Hi Olaf, you're right about the processing and taste of simulations. Nevertheless, it would be good if Fuji would include a setting that bypasses all Highlight/Shadow, Color, Film Simulations etc. for the sake of unaffected Histogram readings. As it is now implemented, even in case you shoot raw-only, the histogram displays the effects of the active Custom Settings. You have to consciously create a flat profile in Custom Settings and select that, in order to get the 'raw' histogram.

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3 hours ago, Herco said:

... As it is now implemented, even in case you shoot raw-only, the histogram displays the effects of the active Custom Settings. You have to consciously create a flat profile in Custom Settings and select that, in order to get the 'raw' histogram.

This is close but not completely true, ... “Turning the Natural Live View on, reduces the impact the Film Simulation mode has on the histogram, so it’ll mirror more closely what it’ll look like when you import it into your editing software.”

https://fujifilm-x.com/en-us/exposure-center/get-the-most-out-of-your-histogram/

As also mentioned here: “With Natural Live View ON, the histogram is a much closer representation of the raw exposure.”

https://fujiframe.com/articles/natural-live-view-ettr/

It is not perfect, but considering you are looking at a lcd preview (back screen or evf) it is difficult to see any difference.

(edit) This page goes into much more detail:

https://www.thewanderinglensman.com/2018/12/a-fujifilm-x-t3-feature-ive-come-to.html

beginning with the section “With the X-T3, there is a setting called Natural Live View.”

 

 

Edited by jerryy
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14 hours ago, jerryy said:

This is close but not completely true, ... “Turning the Natural Live View on, reduces the impact the Film Simulation mode has on the histogram, so it’ll mirror more closely what it’ll look like when you import it into your editing software.”

https://fujifilm-x.com/en-us/exposure-center/get-the-most-out-of-your-histogram/

As also mentioned here: “With Natural Live View ON, the histogram is a much closer representation of the raw exposure.”

https://fujiframe.com/articles/natural-live-view-ettr/

It is not perfect, but considering you are looking at a lcd preview (back screen or evf) it is difficult to see any difference.

(edit) This page goes into much more detail:

https://www.thewanderinglensman.com/2018/12/a-fujifilm-x-t3-feature-ive-come-to.html

beginning with the section “With the X-T3, there is a setting called Natural Live View.”

 

 

Hi Jerryy, to my knowledge the Natural Live View actually makes it worse. It increases the Dynmic Range by 2 stops, so in order to get the correct histogram you should set DR at 400%. At least that’s what I’ve learned from Rico Pfirstinger. To quote his excellent book:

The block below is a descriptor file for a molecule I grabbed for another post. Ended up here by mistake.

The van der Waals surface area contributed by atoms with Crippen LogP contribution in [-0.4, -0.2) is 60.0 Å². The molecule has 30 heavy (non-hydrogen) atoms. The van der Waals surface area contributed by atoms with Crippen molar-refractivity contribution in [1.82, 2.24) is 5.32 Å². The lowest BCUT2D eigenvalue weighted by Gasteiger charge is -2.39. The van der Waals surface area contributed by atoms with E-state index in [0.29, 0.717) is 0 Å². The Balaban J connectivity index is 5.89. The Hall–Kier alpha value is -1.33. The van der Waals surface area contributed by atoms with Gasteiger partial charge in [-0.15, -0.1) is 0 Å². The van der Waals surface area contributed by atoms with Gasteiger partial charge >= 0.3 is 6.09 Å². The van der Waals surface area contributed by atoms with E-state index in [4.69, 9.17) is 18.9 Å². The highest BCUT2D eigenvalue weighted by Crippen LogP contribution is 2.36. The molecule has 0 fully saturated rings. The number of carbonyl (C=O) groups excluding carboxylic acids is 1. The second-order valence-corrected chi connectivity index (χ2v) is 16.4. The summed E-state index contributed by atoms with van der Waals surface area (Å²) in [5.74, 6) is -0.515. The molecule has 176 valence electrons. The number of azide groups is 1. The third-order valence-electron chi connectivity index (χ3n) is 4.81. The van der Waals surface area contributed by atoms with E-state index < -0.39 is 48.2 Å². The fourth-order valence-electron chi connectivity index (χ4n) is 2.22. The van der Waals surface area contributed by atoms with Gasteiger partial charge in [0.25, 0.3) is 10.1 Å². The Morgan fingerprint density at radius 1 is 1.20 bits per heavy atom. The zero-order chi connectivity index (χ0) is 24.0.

“Important: The Natural Live View of the X-T2 extends highlight dynamic range by two stops, rendering the live histogram inaccurate when shooting with DR100%, DR200%, or DR-Auto dynamic range settings.”

Excerpt From
The Fujifilm X-T2
Rico Pfirstinger
This material may be protected by copyright.

This is from the X-T2 book, but to my knowledge is hasn’t changed in newer cameras.

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20 hours ago, Herco said:

Hi Dave, without wanting to add more confusion 😉 I wouldn't necessarily call Fuji's JPEGs better than Canon's. Amongst fashion and portrait photographers Canon is renowned for their representation of skin tones. An area Fuji usually struggles with. Let's say they're different... 🙂

Agreed, I was hoping the “unless you like Canon’s JPEG” caveat would address the individual preferences.

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9 hours ago, Herco said:

Hi Jerryy, to my knowledge the Natural Live View actually makes it worse. It increases the Dynmic Range by 2 stops, so in order to get the correct histogram you should set DR at 400%. At least that’s what I’ve learned from Rico Pfirstinger. To quote his excellent book:  

“Important: The Natural Live View of the X-T2 extends highlight dynamic range by two stops, rendering the live histogram inaccurate when shooting with DR100%, DR200%, or DR-Auto dynamic range settings.”

Excerpt From
The Fujifilm X-T2
Rico Pfirstinger
This material may be protected by copyright.

This is from the X-T2 book, but to my knowledge is hasn’t changed in newer cameras.

Hello Herco,

Rico Pfirstinger is chock full of very good tips and tricks no doubt. His information helps in a lot of situations. But he got dragged over on DPReview about that comment because he provided no basis or context for his comment. Actually, if you use the section you quoted to try to set the menu option for a X-T2, you would not be able to because it is called Preview Pic. Effect on that camera and turning it on or off is exactly backwards to later cameras where it is called Natural Live View.

The original poster is concerned with raw file quality vs imputed histogram effects. But generically the same question can be asked for all three set-ups: